CDC presentation - Inclusion London

January 5, 2018 | Author: Anonymous | Category: Business, Management
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Exploring the Links between the Children and Families Act and the Care Act

Caroline Bennett – Senior Development Officer August 2014

The Council for Disabled Children

• The Council for Disabled Children (CDC) is the umbrella body for the disabled children’s sector in England.

• CDC bring together the diverse range of organisations that work with and for disabled children, children with Special Educational Needs and their families to support the development and implementation of effective policy and practice. • CDC’s Council now exceeds 180 member organisations, large and small, and their work impacts on over 800,000 disabled children and their families.

CDC’s Networks

CDC also runs a number of networks which include: • • • • •

National Parent Partnership Network Special Educational Consortium Transition Information Network Making Ourselves Heard participation network Early Support

CDC also hosts the Every Disabled Child Matters Campaign and works in partnership with the National Development Team for Inclusion to deliver the Preparing for Adulthood programme.

CDC as Strategic Reform Partner

CDC is working as Strategic Reform Partner for SEN and Disability to the Department for Education.

As Strategic Reform Partner CDC is working with our CDC Council and across our Networks to: • Support the development of capacity building across the Voluntary and Community Sector. • Contribute to the development and implementation of key policy initiatives. • Identify and support research to gather evidence on what works to inform policy and practice development and planning

Joining the CDC council At the heart of our organisation are the CDC Council members. The Council is the wider stakeholder group for CDC and provides us with a unique overview of current issues. CDC members enjoy a variety of benefits including: •The unique opportunity to inform and be informed on a variety of disabled children's issues. •The chance to attend CDC Council Meetings. •The opportunity to join CDC working groups. •A free monthly e-mail newsletter and quarterly Digest, summarising essential policy and practice. •Regular invitations to workshop sessions/conferences on key policy and practice issues.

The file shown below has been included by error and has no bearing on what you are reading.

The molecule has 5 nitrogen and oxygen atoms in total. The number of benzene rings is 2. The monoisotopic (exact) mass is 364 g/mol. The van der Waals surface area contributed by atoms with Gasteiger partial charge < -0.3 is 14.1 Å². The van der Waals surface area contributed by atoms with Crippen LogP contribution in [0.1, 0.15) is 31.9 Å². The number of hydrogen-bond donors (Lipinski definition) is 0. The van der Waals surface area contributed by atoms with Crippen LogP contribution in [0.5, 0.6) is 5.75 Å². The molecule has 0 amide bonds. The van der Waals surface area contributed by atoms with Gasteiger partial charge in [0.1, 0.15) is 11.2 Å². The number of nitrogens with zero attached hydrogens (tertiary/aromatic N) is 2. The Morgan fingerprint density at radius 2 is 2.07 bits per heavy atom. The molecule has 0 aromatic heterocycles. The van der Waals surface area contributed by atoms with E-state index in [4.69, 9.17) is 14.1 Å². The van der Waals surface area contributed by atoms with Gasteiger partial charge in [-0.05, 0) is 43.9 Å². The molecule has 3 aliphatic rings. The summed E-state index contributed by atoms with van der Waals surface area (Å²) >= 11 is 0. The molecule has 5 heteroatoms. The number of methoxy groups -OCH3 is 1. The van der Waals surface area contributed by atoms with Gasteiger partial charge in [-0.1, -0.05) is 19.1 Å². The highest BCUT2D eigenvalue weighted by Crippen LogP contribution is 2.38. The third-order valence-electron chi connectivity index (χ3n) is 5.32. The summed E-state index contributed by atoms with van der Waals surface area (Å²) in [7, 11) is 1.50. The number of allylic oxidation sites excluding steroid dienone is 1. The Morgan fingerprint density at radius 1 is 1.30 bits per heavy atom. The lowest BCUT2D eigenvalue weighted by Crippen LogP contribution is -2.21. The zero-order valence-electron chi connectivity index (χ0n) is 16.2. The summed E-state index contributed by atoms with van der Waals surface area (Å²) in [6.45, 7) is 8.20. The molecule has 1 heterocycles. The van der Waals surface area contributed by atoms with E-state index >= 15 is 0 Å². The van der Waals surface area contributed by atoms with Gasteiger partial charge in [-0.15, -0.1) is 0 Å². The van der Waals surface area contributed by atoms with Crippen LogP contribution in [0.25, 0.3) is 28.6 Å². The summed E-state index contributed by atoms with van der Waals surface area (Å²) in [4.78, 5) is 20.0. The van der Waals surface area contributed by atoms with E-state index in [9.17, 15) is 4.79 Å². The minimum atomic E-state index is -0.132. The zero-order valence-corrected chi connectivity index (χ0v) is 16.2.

Exploring the Links between the Children and Families Act and the Care Act

Key themes of the Children and Families Act: Part 3

•Local Offer •0-25 Education, Health and Care Plans – Outcome focus •Participation and engagement •Personal Budgets •Joint Commissioning •Preparation for Adulthood

Background to the Care Act

•Foundations of Social Care law put in place over 60 years ago. •Part 1 of the Care Act pulls together threads from over a dozen different Acts into a single, modern framework for care and support. •It reforms how the law works, prioritising wellbeing for individuals with care and support needs over the age of 18. •It has a particular focus on person-centred practice, outcomes and putting people in control of their care and support.

Where do the Children and Families Act and the Care Act overlap?

 They will overlap for young people aged 18-25:  Local Authorities will need to consider the implementation of the Acts together to ensure they are not implemented in conflicting ways;  Or in ways that mean there is duplication creating more work for professionals in local areas and more stress for young people and families;  However, there are many positive opportunities created by thinking about the implementation in a joined up way.